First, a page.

Finally we reached the peak of our 4 mile climb at Walker Point, and enjoyed a 5mile descent as a reward. After this, it was rolling hills all day- a true test for my tired legs- and the rain drizzled intermittently. After enjoying a stretch of glorious sunshine we decided to set up a picnic lunch, and even ventured to get out the tent in an attempt to air and dry it a little…only to have it rain on us as soon as Matt had set it up. Mother Nature is mocking us.
Generally however, the ride was quite enjoyable and certain not outside our limits. We’ve definitely felt our fitness and endurance levels continuing to improve, even after the slowing down process as we reached the end of Leg 1 and Vancouver! As far as differences between the roads and conditions for cyclists go, Matt and I are in a slight disagreement. Matt hasn’t noticed any difference and feels the drivers here are as courteous as they were in Canada; however I actually have to disagree to some extent. I wrote about the indentations on the concrete that serve as a warning to drivers when their vehicle drifts out of its lane on the highway when we were in Canada (a great idea for motorists- a nightmare for us as it ate into the shoulder and caused problems!) Well, on the smaller roads here, they have the same: only in the middle of the road, as opposed to the shoulder. As such I’ve found some (certainly not all- I’m not tarring all with a prejudiced generalization by any means!!) drivers are less willing to pull across when overtaking us on the road. If we have a sizable shoulder, this is no matter at all; but at points when there’s no shoulder available, some of the overtakes are quite close. I’ve felt my temper rise and my heart stop on more than one occasion when cars are coming in the opposite direction and yet those coming up behind us adamantly refuse to slow down and, not wanting to give themselves a bumpy ride on the indented mid-section, simply won’t pull out at all. Perhaps I lack the proper experience to steel myself against it, if it isn’t worrying Matt- but it does make my heart race with adrenaline and fear when I feel the cars whoosh past within inches of me and cause my bike to wobble as they shoot by.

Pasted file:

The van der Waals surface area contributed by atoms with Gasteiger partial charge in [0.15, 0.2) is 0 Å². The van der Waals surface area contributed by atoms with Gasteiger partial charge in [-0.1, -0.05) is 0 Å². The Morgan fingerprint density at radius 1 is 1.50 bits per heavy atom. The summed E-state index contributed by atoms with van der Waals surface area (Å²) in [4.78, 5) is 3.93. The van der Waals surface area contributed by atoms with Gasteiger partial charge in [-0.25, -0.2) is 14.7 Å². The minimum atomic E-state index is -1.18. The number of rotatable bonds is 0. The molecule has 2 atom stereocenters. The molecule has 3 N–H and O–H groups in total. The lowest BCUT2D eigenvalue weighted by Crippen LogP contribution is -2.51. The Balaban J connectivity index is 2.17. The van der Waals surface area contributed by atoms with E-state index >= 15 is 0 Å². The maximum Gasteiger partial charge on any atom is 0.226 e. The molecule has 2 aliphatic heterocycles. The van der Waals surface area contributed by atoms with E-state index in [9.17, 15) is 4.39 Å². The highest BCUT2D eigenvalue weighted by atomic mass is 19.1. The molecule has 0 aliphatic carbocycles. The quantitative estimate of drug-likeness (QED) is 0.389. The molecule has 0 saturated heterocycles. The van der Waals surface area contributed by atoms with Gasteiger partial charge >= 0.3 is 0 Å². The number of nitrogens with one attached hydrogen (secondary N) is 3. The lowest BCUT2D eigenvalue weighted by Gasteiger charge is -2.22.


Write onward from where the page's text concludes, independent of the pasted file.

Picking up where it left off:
Time and experience are probably the only cures for that one!
We spent the night at Potlatch State Park- another hiker/biker site- and it was absolutely buzzing with Memorial Weekend campers. It was fab to be somewhere with a bit of atmosphere and lots of people around. Theo was in his element, following around all the children (“My friends!” as he calls every child he comes across now- aww!) and chatting to fellow campers, playing with their dogs and running off exploring. Our campsite was another rocky affair (!) but given that we were able to roll up without a reservation on one of the busiest weekends of the year, and pay a more than reasonable price, we couldn’t complain. Although I’m struggling to get hold of enough quarters for showers- and after having to shower with Theo, with the money running out half way through and then getting stuck in the meter, it must be said, I’m not a fan. Showers are one of the few ‘luxuries’ I have left on this trip; having to pay for them, having them cut out, go cold and having my time restricted is just, well, not good. But it seems this is a recurrent ‘theme’ of American State Park campsites! Still, you get what you pay for, as they say.
Miles today- Cranberry Lake to Guilcene – 52 miles
Quilcene to Potlatch State Park – 42.6 miles
Total miles to date- 713 miles